But this has not appeared to hinder the fund’s performance as it has produced a top quartile return over the past five years, making 77.93 per cent over that time frame and outperforming both the MSCI AC Asia ex Japan index (58.01 per cent) and its average IT Asia Pacific Smaller Companies peer (22.36 per cent).
Performance of trust vs sector & benchmark over 5yrs
Source: FE Analytics
The five FE fundinfo Crown-rated trust has a yield of 2.17 per cent and ongoing charges of 0.99 per cent. The fund is currently trading at a premium to net asset value (NAV) of 0.8 per cent and is 12 per cent geared.
Trustnet looks over the past decade to discover which funds sit in the top decile of their sector for both total returns and annualised volatility.
Well-known names such as Liontrust Special Situations, BNY Mellon Global Income and Threadneedle European Select are among the handful of funds that have managed to balance some of the highest returns of the past decade with some of the least volatile rides.
The last 10 years have, on the whole, been very profitable for investors as the worst of the global financial crisis was over by the time 2010 arrived and a decade of ultra-loose monetary policy supported a strong bull market.
As we saw in a previous article, the highest total return between 1 January 2010 and 31 December 2019 came from Legg Mason IF Japan Equity. This fund made 701.17 per cent over the 2010s – but with bottom-decile annualised volatility of 21.67 per cent.
Likewise, another seven of the 20 funds that made the best returns of the last decade were at the bottom of their respective sectors for volatility – names such as Merian UK Smaller Companies Focus, Baillie Gifford Japanese Smaller Companies and T. Rowe Price US Large Cap Growth Equity – demonstrating that investors were rewarded for risk over the long run.
However, in this research we looked for the Investment Association funds that are in the top decile for both total returns and annualised volatility over the last 10 years, meaning they combined strong returns with less risk than their peers.
Performance of fund vs sector and index over 10yrs
Source: FE Analytics
Out of 1,465 funds that have a long-enough track record and reside in a sector where decile rankings are appropriate, just 17 managed to combine top-decile returns with volatility. The performance of the fund that made the highest return is shown in the chart above.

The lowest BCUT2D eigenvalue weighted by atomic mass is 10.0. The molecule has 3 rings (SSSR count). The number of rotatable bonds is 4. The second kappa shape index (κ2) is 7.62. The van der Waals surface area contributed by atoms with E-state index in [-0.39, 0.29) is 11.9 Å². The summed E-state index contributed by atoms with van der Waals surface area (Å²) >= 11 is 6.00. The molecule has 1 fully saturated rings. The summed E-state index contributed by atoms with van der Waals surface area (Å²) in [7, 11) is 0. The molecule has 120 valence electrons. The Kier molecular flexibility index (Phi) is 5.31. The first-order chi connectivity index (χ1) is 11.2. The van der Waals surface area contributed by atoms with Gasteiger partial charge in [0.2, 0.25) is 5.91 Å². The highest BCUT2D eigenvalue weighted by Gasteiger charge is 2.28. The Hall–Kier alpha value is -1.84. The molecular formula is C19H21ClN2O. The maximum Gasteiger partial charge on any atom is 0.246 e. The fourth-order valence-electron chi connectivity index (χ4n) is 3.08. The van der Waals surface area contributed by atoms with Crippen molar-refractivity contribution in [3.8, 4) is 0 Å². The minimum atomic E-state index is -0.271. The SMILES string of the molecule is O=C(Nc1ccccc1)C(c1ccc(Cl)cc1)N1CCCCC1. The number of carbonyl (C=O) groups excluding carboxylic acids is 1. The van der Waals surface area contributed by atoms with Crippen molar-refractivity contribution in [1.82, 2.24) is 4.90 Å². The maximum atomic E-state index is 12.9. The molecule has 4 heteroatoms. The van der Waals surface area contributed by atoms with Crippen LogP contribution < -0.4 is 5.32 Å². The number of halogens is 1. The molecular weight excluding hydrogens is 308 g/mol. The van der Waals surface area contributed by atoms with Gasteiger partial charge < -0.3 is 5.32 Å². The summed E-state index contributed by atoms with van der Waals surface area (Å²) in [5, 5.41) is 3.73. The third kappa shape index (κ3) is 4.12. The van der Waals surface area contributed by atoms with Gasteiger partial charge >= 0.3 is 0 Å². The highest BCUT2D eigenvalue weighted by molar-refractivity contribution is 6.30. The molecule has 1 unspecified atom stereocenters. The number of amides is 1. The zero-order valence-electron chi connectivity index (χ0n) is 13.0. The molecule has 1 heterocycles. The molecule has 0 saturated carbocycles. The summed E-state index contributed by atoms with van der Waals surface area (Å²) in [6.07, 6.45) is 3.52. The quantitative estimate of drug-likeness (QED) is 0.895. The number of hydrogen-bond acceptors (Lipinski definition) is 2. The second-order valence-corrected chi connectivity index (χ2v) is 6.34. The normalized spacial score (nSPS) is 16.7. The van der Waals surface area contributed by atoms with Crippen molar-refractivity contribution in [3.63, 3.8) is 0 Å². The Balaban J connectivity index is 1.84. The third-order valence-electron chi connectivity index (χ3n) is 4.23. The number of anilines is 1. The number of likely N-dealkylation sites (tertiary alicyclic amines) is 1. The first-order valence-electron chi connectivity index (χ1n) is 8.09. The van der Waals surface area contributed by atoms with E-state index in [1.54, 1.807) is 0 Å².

Liontrust UK Smaller Companies is headed up by the FE fundinfo Alpha Manager duo of Anthony Cross and Julian Fosh alongside Victoria Stevens and Matthew Tonge. It made a 418.88 per cent total return between 1 January 2010 and 31 December 2019 while its annualised volatility was 10.75 per cent.
The £1.1bn portfolio is managed using Liontrust’s Economic Advantage process, which looks for companies with a durable competitive edge that comes from intangible assets such as intellectual property, strong distribution channels and significant recurring business. Top holdings include market researcher YouGov, cloud communication provider Gamma Communications and bill payment firm PayPoint.
Square Mile Investment Consulting & Research, which gives Liontrust UK Smaller Companies an ‘AA’ rating, said: “The investment process applied is considered, well defined and steers the fund’s management team towards relatively steady businesses that it believes have a competitive edge and are gradually growing and generating high levels of cash.
“The emphasis here is very much on a firm’s intangible strengths, which by their very nature are difficult to assess using more traditional analytical techniques and therefore are often overlooked by many market participants.”
Source: FE Analytics
As the table above shows, LF Gresham House UK Micro Cap is the fund that made the second highest return out of those shortlisted by our research. The £191.8m fund is run using valuation techniques that lead manager Ken Wotton developed in the private equity industry, which he combines with an emphasis on protecting capital and achieving long-term growth.
Analysts at FE Investments, who have the fund on their Approved List, like LF Gresham House UK Micro Cap’s “thorough research process” and highlighted the strong stock selection that Wotton has shown while running the fund.